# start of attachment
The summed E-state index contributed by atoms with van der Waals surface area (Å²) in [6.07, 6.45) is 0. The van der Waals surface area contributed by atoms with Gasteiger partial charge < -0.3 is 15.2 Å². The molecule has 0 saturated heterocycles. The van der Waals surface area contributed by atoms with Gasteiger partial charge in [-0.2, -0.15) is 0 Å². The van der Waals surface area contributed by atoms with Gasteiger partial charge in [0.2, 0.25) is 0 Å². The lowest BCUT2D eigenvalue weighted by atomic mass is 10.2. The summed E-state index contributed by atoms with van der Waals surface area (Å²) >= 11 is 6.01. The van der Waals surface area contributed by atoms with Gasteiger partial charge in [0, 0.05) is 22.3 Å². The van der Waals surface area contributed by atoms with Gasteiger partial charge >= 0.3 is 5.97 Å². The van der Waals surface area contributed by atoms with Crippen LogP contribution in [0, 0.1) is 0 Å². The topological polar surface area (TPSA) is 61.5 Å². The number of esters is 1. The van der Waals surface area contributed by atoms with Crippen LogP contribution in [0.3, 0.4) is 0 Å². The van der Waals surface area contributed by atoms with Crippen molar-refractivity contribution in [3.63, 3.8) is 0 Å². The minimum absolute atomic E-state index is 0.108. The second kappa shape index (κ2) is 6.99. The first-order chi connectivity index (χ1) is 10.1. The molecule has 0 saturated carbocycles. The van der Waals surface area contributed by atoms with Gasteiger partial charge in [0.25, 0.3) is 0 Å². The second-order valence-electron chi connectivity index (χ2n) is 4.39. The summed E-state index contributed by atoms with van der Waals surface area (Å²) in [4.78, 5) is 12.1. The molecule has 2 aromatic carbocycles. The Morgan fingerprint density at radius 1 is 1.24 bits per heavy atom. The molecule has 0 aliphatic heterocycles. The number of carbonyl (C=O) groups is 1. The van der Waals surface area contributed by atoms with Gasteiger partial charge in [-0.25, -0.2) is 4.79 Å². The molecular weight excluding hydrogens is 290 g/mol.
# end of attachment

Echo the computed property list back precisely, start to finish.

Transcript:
The summed E-state index contributed by atoms with van der Waals surface area (Å²) in [6.07, 6.45) is 0. The van der Waals surface area contributed by atoms with Gasteiger partial charge < -0.3 is 15.2 Å². The molecule has 0 saturated heterocycles. The van der Waals surface area contributed by atoms with Gasteiger partial charge in [-0.2, -0.15) is 0 Å². The van der Waals surface area contributed by atoms with Gasteiger partial charge in [0.2, 0.25) is 0 Å². The lowest BCUT2D eigenvalue weighted by atomic mass is 10.2. The summed E-state index contributed by atoms with van der Waals surface area (Å²) >= 11 is 6.01. The van der Waals surface area contributed by atoms with Gasteiger partial charge in [0, 0.05) is 22.3 Å². The van der Waals surface area contributed by atoms with Gasteiger partial charge >= 0.3 is 5.97 Å². The van der Waals surface area contributed by atoms with Crippen LogP contribution in [0, 0.1) is 0 Å². The topological polar surface area (TPSA) is 61.5 Å². The number of esters is 1. The van der Waals surface area contributed by atoms with Crippen LogP contribution in [0.3, 0.4) is 0 Å². The van der Waals surface area contributed by atoms with Crippen molar-refractivity contribution in [3.63, 3.8) is 0 Å². The minimum absolute atomic E-state index is 0.108. The second kappa shape index (κ2) is 6.99. The first-order chi connectivity index (χ1) is 10.1. The molecule has 0 saturated carbocycles. The van der Waals surface area contributed by atoms with Gasteiger partial charge in [0.25, 0.3) is 0 Å². The second-order valence-electron chi connectivity index (χ2n) is 4.39. The summed E-state index contributed by atoms with van der Waals surface area (Å²) in [4.78, 5) is 12.1. The molecule has 2 aromatic carbocycles. The Morgan fingerprint density at radius 1 is 1.24 bits per heavy atom. The molecule has 0 aliphatic heterocycles. The number of carbonyl (C=O) groups is 1. The van der Waals surface area contributed by atoms with Gasteiger partial charge in [-0.25, -0.2) is 4.79 Å². The molecular weight excluding hydrogens is 290 g/mol.